I am sitting in a bar by myself at a boutique hotel in Washington DC. It's the complimentary wine hour and guests line up by the bar.
I had arrived early and settled in a quiet corner where I could fade into the scattered throw pillows and watch the guests. To the right of me, laughter as a group of women recount to each other their shopping scores of the day while a young couple debates where to go for dinner. I sip my wine, disappointed that it lacks the subtle earthiness of the pinots found near my home in Oregon.
I stifle my irritation as a 20-something girl enters the bar uncertainly as she searches for a place to sit. She sits next to me uttering a shy hello. The insecurity on her face pushes an unbidden hello from my lips as I reluctantly lay down my iPad.
We talk and I learn she just graduated from college and is here for her first job interview in the morning. She is nervous about it. She motions to a girl across the room who is her competition. With a touch of longing she tells me that the other girl has her mother with her. With that I put my iPad away in my purse and ask her if she would like to go to dinner and talk about her interview. A look of gratitude flashes on her face as she agrees.
We go next door to the Habard Inn. The evening is a success as we talk about her interview, what her fears are, whether she really wants the job. We talk about life, we talk about her hopes, and about the excitement of standing on the brink of her career. Dinner is over, I pay for it over her protestation, handing her my card and explain that letting me know if she gets the job is her contribution for the cost of dinner.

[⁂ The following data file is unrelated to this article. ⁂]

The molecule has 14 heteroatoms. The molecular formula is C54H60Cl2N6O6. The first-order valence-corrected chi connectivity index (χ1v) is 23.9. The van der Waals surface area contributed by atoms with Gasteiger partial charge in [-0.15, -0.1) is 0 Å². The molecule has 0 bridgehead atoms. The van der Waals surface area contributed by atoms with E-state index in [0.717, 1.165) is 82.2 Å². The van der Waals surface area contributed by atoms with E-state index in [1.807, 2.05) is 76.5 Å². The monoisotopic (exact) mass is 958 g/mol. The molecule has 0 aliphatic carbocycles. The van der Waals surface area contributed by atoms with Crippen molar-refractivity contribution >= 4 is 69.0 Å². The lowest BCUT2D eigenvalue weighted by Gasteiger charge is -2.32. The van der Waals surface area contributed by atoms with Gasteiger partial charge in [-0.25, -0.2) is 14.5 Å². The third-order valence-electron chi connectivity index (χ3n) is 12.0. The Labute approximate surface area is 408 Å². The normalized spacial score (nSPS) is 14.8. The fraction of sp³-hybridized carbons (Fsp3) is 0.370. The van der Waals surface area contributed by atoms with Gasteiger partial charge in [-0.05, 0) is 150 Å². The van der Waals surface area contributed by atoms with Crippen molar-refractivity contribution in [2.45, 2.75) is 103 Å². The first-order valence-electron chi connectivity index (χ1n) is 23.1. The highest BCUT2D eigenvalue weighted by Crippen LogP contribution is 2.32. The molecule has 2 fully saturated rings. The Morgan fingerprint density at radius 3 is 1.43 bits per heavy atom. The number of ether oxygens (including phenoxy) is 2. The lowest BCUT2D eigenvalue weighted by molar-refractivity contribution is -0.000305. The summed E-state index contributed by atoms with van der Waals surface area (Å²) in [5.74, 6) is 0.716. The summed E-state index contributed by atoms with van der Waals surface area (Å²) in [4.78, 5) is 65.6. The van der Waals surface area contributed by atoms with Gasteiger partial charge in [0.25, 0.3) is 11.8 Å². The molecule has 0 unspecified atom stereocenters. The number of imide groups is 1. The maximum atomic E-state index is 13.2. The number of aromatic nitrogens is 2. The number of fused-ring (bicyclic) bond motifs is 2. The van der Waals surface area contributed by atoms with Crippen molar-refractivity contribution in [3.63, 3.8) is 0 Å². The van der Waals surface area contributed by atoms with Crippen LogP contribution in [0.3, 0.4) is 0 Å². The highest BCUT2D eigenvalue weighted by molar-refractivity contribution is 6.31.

I tell this story often, explaining my tendency to pick up strays, whether a dog running loose or an elderly woman stymied by an airport kiosk. I am the heroine of this story, riding to the rescue of a motherless girl stepping into post-college adulthood. Invariably I am asked if I ever I ever heard from her again. I prevaricate, and claim that she emailed me after she got the job, justifying to myself this minor falsehood as it makes for a better story.
Yet each time I tell the story, a finger of disquietude hovers at the edge of my consciousness, a prim judgement of my motives. Softly hissing in my mind are denigrating thoughts that I tell the story to appear noble and worthy in the listener eyes.
Perhaps I lie about the ending because I am uncomfortable with truth. I want truth to be pretty, and smooth, and easy. But it isn't. Truth is sticky like old gum, inconveniently adhering to your fingers, despite multiple trips to the sink to scrub it away, to sanitize it, so you finger appears pretty and smooth again.
Authenticity is hard. I want my life nearly packaged up so I can present the pretty smooth surface to the world. The sticky truth is uncomfortably, it's messy. Part of owning who I am is a caretaker, a fixer, a problem solver. What if rather then doubting my motives I share that story as a representation of who I am, the gritty and the smooth. If I am comfortable with who I am, I don't need a fairytale ending to tie it up in a bow.